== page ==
Binomial Innovates -
Binomial is an innovation consulting firm helping clients be disruption-ready
April 1, 2020
As this is written, countries around the world are struggling to deal with the Covid-19 pandemic with many imposing travel restrictions and border controls. Companies have implemented work-from-home arrangements, while governments are working out massive stimulus packages to deal with the economic fallout. What might leaders do to stay ahead?
Previous part: Part 1 (Getting out of the crisis together)
What would you do if you had all the time in the world? Well, you kinda do now … with BAU slowing down, don’t miss this opportunity to leap ahead.
At this point, the consensus is that we will get over this pandemic, and it is a question of when. On the business front, we expect a downturn or recession in the coming months, but if your business makes it through, consider this:
What if you could be first out the gates when the recovery starts, and reap the benefits of the pent-up demand?
In the past, many of our clients lamented that they cannot find the time or manpower to focus on the innovation, strategic planning or branding work that they agree are paramount to their long-term success.
89% of US and UK executives said that innovation is “as important, if not more important, than cost reduction to their company’s ability to achieve future growth”.
Yet, the enemy as we’ve been made to believe is business-as-usual (BAU) — Everyone is too busy getting BAU stuff done to think about the future.
With BAU slowing down, don’t make the mistake of just hunkering down till the crisis is over. It’s not enough to survive, you want to thrive when markets start to regain momentum. Companies that use the downturn to go beyond cutting costs to also focus on innovation are the ones to thrive afterwards.
During the 2008 financial crisis, American Express went beyond cost-cutting to invest in its loyalty program and embrace digital technology, amongst other innovations, and its stock has risen more than 1,000% in the decade since then.
In short, when the pent-up demand drives the rebound, you want to be ready to take advantage of the spike and stay ahead of the rest.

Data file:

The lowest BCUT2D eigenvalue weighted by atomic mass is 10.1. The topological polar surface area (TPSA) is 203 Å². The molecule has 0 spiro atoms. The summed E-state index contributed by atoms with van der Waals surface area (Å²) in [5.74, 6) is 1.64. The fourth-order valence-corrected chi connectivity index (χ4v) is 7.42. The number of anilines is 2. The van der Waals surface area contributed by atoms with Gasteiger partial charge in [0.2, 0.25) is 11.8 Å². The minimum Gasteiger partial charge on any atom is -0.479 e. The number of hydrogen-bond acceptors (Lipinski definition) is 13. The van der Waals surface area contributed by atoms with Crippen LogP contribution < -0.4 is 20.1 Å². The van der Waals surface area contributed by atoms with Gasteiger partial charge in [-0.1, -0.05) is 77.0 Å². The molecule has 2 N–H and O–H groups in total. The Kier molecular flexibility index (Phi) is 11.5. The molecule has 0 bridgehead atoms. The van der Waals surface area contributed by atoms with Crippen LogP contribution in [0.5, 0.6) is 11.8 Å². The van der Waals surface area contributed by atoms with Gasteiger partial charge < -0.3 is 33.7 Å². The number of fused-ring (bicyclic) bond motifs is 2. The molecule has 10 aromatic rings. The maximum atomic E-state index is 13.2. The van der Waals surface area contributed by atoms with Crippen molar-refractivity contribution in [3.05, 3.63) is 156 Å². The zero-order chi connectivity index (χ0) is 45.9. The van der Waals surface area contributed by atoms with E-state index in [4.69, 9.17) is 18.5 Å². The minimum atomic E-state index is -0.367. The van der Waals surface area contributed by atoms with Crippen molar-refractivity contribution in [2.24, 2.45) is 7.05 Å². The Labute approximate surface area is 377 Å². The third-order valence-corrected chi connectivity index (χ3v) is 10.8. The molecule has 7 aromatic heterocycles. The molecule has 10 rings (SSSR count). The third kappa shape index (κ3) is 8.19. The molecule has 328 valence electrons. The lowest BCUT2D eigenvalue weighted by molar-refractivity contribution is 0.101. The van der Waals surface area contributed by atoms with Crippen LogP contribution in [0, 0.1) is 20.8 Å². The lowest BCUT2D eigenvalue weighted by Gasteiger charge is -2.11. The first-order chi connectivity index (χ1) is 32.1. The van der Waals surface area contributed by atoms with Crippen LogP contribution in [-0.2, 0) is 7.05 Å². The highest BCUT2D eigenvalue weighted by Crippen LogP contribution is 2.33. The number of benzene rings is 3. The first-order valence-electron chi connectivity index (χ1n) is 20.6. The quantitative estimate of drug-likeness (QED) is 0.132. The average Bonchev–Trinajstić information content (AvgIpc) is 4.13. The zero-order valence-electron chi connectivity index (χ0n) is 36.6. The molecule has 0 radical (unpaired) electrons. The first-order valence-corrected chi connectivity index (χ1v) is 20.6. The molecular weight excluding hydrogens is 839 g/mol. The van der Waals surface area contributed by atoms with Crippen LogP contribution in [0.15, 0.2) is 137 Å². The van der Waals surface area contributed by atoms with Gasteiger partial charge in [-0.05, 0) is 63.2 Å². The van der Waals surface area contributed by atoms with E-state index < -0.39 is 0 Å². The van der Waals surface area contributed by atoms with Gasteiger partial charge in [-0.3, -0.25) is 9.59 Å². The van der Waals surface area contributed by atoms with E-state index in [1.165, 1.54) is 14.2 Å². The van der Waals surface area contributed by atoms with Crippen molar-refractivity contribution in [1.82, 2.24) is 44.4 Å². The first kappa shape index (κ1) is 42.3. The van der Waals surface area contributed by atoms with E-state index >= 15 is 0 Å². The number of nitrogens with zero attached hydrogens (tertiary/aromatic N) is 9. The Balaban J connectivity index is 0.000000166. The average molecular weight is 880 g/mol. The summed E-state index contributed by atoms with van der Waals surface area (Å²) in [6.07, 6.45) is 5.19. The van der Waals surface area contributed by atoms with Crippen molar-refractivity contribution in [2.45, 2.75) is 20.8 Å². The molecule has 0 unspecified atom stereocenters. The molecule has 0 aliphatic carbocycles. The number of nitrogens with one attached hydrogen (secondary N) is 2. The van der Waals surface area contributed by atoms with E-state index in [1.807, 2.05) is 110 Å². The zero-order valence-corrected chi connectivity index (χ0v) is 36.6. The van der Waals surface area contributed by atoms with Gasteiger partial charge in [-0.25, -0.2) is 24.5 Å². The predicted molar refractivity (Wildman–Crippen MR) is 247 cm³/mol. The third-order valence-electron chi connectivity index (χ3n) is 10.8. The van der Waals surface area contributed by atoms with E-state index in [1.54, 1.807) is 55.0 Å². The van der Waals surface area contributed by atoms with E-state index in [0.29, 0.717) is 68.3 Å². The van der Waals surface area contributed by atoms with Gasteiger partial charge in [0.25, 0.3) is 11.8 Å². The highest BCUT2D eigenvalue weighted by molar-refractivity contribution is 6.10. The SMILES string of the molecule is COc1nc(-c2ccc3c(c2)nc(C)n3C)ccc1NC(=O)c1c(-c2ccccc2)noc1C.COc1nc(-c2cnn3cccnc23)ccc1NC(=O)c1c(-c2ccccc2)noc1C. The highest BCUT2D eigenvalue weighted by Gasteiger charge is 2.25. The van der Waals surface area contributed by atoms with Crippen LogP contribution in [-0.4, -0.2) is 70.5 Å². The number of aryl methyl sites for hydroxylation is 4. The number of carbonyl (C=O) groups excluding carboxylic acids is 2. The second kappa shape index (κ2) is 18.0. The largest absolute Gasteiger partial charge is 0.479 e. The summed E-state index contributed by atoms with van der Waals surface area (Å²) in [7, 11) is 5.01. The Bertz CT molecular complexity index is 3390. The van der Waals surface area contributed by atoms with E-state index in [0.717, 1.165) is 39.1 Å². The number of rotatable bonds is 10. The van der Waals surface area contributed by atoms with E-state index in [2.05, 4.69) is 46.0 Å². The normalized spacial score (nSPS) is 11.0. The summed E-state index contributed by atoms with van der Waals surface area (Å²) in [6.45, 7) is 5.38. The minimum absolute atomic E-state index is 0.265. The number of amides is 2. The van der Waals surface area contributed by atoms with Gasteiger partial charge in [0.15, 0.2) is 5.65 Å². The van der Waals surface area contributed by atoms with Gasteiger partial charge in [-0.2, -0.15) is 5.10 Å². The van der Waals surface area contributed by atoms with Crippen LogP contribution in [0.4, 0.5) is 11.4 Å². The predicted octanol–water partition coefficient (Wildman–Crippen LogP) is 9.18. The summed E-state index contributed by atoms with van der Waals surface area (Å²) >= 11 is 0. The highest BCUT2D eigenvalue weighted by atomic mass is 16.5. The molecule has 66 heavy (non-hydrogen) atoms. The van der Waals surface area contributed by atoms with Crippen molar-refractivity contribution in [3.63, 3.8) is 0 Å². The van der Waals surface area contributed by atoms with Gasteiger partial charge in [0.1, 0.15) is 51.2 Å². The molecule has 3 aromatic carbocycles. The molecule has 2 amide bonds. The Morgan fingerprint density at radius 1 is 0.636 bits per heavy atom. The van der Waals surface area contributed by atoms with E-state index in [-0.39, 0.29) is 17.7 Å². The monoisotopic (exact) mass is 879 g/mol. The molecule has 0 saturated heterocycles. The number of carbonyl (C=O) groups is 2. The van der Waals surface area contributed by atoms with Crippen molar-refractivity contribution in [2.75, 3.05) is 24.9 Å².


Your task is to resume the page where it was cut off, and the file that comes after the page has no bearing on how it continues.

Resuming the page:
To stay ahead, you need to plan ahead. This is a good time to review (or define) your long-term strategy towards your BHAG, key must-wins in the mid-term, and objectives to prioritise in the short-term.
Clarity around future plans will show immediate returns in terms of helping your people make sense of their work, especially since many are working from home without the easy opportunities to have the short in-person conversations, ask quick questions, or do check-ins with their leaders.
Apart from ensuring everyone is pulling in the right direction, communicating the plans can also keep morale high and help the team see beyond the current doom and gloom.
With the strategic plans in place, execution plans can then be drawn up more easily. We like the Objectives & Key Results (OKR) methodology which is enjoying a resurgence thanks to John Doerr’s efforts and book. It is a trackable system that allows for aspirational objectives . More importantly, it ladders up (and down) to connect and align the entire organisation.
Cost-cutting is not carte blanche for pausing everything, even if there may be a strong urge to be conservative. If your goal is to be the first out of the gates, then you need to be innovating and planning for that scenario.
At Binomial, we look at innovations by whether they are evolutionary (refinements) or revolutionary (moves the needle), and whether they are front or back-end innovations.
Front-end innovations focus on better addressing customers’ Jobs to be Done with your products, services, customer experience, and business model. It’s about getting immersed in your customers’ world to create a better offer for them.
Back-end innovation is the domain of digital transformation to increase organisation productivity and effectiveness. In this current crisis, it’s also pressing to relook at your supply chain to build more robustness into this area.
Finally, there is the upskilling of staff, a perennial favourite during downturns. With learning and development, relevance is key and we encourage companies to combine that learning with doing.
And when it comes to combining learning with doing, consider setting up an innovation program. This may sound counterintuitive because most companies set up innovation programs during good times, and shut them down when the going gets tough and shareholder pressure increases.
However, we think now’s a great time to innovate and be disruption-ready. And it doesn’t have to be difficult. You can start small with a short-term innovation project, or go big with an innovation lab or accelerator program.
Finally, we think the slowdown is a great time to think about the bigger picture of how your business can create a positive impact on people and the planet. The crisis has shown how fragile our interconnected world can be and that business is only part of what’s important.
While we’re facing a medical crisis this time, it won’t be long before we face an environmental crisis (if we’re not already facing some aspect of it), so let’s take the opportunity to find more responsible ways to grow when the good times return.
We hope our thoughts have been helpful for you to view the current crisis in perspective. The next 12 months will undoubtedly be difficult, though we hope the medical crisis will peak soon with the various measures in place and recovery on all fronts will commence soon.
Download our free Report analysing the New Normal after the coronavirus crisis and understand what changes are here to stay, so you can plan accordingly.
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